Paul Wadsworth, specification manager at Brett Martin discusses the benefits of cascade rainwater solutions, and gives an uncomplicated, step-by-step guide for self-builders to install these efficient alternatives to traditional cast-iron designs.
For over 150 years, cast-iron rainwater systems have been a core component of a building’s fabric. However, as building design and efficiency has radically transformed over time – rendering cast-iron expensive and time-consuming to work with – contractors and their clients are seeking alternatives.
At a fraction of the price to buy, install and maintain, modern plastic materials are an alternative to aluminium or cast iron rainwater specification to deliver projects under budget and ahead of schedule. It’s why the cascade rainwater and soil system from Brett Martin Plumbing and Drainage fits the bill perfectly.
Ease of installation
With significant additional weight, cast iron drainage systems can be heavy and difficult to install. Contractors must also be extra vigilant regarding health and safety and will require more time to lift and fix the system – leading to increased costs and potential delays in the installation process.
Almost every job will require both gutter and pipe lengths to be cut onsite using specialist tools. To ensure long-lasting durability, they need to be fully finished on site using a primer, undercoat and topcoat, to ward off corrosion. Even if the system used is delivered pre-painted, any cut lengths, or site damage to the finished surface, must be protected to the same level by the installer. It should be noted that, in some cases, if the level of protection applied on site is deemed insufficient, any guarantee offered may be, quite rightly, invalidated, leaving the installer liable.
Because the plastic ranges are so much lighter than cast iron, installation at height is less hazardous, being effortless to lift, easy to manoeuvre, simple to cut and quick to fit. The systems also benefit from external fixing lugs, enabling easy power tool access, which further speeds up installation. All gutter fitting joints have integral seals and flexible retaining clips, allowing the gutter lengths to simply click into place. No extra-cost fixing kits or nuts and bolts are required to make gutter joints, as with most traditional systems.
There are an expansive choice of options and gutter profiles available for domestic new builds to suit most requirements. From the domestic style of gutter to high capacity systems for larger scale commercial projects, plastic rainwater systems have been carefully designed to emulate original features, dimensions and detailing.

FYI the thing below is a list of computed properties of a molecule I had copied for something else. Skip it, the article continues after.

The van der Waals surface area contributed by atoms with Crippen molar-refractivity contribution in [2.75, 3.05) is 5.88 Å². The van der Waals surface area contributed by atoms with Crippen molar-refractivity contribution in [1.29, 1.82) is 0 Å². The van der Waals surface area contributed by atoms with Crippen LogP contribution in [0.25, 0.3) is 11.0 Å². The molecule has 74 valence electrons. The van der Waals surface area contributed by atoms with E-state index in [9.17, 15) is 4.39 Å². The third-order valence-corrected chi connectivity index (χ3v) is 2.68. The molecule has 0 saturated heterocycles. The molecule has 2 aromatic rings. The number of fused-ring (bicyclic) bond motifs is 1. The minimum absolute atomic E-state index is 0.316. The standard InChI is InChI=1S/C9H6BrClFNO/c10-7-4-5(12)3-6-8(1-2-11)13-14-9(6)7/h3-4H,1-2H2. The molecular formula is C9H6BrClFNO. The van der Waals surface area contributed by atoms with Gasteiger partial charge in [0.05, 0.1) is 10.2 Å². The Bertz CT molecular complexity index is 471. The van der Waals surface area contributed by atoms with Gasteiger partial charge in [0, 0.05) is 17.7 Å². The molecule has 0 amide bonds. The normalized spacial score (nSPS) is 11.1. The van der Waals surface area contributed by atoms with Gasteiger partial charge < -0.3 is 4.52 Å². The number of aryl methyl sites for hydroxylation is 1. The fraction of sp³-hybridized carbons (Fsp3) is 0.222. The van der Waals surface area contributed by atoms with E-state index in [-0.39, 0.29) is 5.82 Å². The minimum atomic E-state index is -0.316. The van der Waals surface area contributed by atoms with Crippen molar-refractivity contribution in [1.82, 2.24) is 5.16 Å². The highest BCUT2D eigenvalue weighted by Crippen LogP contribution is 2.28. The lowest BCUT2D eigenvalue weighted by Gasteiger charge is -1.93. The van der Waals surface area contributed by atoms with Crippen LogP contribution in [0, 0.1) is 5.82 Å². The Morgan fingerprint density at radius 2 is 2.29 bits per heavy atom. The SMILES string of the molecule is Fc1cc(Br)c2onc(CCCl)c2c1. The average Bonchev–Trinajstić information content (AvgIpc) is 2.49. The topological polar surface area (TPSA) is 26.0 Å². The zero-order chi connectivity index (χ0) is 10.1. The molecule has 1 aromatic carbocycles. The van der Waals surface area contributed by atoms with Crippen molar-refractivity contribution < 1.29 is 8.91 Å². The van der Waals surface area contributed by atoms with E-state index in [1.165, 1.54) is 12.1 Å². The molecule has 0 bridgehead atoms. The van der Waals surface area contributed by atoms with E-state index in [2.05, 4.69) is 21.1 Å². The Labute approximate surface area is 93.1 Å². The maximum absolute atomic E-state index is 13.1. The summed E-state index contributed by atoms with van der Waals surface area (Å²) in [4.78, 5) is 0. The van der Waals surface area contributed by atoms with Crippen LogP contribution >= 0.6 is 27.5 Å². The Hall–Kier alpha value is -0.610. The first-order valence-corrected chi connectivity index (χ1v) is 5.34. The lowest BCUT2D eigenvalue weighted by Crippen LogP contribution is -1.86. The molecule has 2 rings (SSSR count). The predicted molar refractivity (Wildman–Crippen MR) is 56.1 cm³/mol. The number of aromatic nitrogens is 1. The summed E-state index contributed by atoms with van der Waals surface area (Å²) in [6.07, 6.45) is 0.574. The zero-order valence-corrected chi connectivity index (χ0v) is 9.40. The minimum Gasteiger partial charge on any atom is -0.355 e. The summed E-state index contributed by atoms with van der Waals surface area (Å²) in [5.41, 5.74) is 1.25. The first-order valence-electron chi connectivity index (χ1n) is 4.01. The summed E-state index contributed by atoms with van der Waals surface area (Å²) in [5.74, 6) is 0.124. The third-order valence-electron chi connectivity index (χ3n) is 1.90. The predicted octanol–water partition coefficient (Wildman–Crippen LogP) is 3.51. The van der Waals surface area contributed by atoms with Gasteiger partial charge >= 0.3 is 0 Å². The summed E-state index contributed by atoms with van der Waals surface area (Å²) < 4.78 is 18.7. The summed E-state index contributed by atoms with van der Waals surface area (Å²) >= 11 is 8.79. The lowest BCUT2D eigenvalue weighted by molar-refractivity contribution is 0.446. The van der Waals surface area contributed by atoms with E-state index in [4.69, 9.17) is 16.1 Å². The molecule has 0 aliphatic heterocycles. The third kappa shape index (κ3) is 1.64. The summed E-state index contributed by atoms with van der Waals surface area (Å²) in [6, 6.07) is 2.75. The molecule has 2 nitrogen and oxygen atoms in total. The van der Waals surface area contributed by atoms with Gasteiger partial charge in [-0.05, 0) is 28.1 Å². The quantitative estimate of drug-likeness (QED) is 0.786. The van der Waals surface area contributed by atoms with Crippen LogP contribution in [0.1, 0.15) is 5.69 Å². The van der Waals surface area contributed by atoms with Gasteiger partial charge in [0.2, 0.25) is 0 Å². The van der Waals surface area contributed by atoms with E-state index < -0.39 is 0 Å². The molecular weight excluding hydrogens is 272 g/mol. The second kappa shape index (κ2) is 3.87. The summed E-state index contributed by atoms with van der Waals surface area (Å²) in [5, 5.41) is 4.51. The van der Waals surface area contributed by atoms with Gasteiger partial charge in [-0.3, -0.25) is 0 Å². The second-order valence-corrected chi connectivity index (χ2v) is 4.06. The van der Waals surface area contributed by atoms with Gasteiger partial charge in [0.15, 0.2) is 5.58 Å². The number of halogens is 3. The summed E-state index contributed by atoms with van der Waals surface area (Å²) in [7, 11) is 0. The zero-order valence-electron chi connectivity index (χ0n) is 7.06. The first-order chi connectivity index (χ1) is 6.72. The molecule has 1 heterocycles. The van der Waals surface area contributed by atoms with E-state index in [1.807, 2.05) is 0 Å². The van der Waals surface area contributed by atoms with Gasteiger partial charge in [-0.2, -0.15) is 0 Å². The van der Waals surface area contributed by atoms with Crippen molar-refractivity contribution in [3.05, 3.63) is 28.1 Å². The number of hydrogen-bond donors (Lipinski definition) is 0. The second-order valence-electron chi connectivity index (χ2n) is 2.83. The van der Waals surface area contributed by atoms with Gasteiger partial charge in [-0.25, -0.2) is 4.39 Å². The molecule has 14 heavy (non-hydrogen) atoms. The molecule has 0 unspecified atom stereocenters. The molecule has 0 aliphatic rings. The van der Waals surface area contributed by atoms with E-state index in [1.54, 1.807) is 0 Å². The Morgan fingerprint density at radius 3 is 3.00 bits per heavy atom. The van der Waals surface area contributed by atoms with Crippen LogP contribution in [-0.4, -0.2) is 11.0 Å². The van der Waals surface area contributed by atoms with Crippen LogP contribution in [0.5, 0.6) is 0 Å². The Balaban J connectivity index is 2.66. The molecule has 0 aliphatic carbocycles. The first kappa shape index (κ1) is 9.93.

Once installed, the system is low maintenance as, unlike cast iron, it is not vulnerable to rusting or corrosion and does not require regular sanding, priming or repainting to protect it from the elements.
Step 1 – Planning and preparation
Plan carefully. Ensure you have the right tools for the job and relevant personal protection.
Step 2 – Fitting running outlets
Fix running outlets above the drains or gullies where the water will drain into using 25mm x 5mm corrosion resistant screws.
Step 3 – Calculating fall
Guttering should be installed with a downward fall towards the rainwater outlet – 1mm for every 600mm. The running outlet should be at the lowest point on the gutter run.
Step 4 – Fitting fascia brackets
Fix the first fascia bracket furthest from the outlet at a position on the fascia to allow for the required fall. No more than 100mm from the end of the fascia board. Stretch a line taut between the fixed outlet and fascia bracket to establish a straight gutter line. Fascia brackets should be fitted to the fascia board at equal intervals. A union bracket should be used where two gutter lengths are joined. Gutter supports should be spaced of no more than 900mm or less than 600mm in areas of heavy snow.
Step 5 – Cutting gutter to size
Cut to length using a saw and a file to remove any burrs from sawn ends, making allowances in length to fit the expansion lines marked in the fittings.
Step 6 – Fitting the gutter
Lubricate the seals using silicone spray. Each length of gutter should be placed into position with the back edge under each fitting. Rotate down and then click front edge into place over the top edge of the gutter.
Step 7 – Fitting downpipe
If required, fit an offset between the running outlet and the downpipe. Fit the downpipe to the offset. Ensure each connection is retracted at least 5mm from the receiving socket before fixing to the wall. Use spirit level to check vertical alignment. Mark the walls using the holes in the lugs of the socketed downpipes as guides. Then drill, plug and fix the downpipe using fixings. Water test system to ensure no adjustments to the fall is necessary and all connections to the fall are fitted correctly.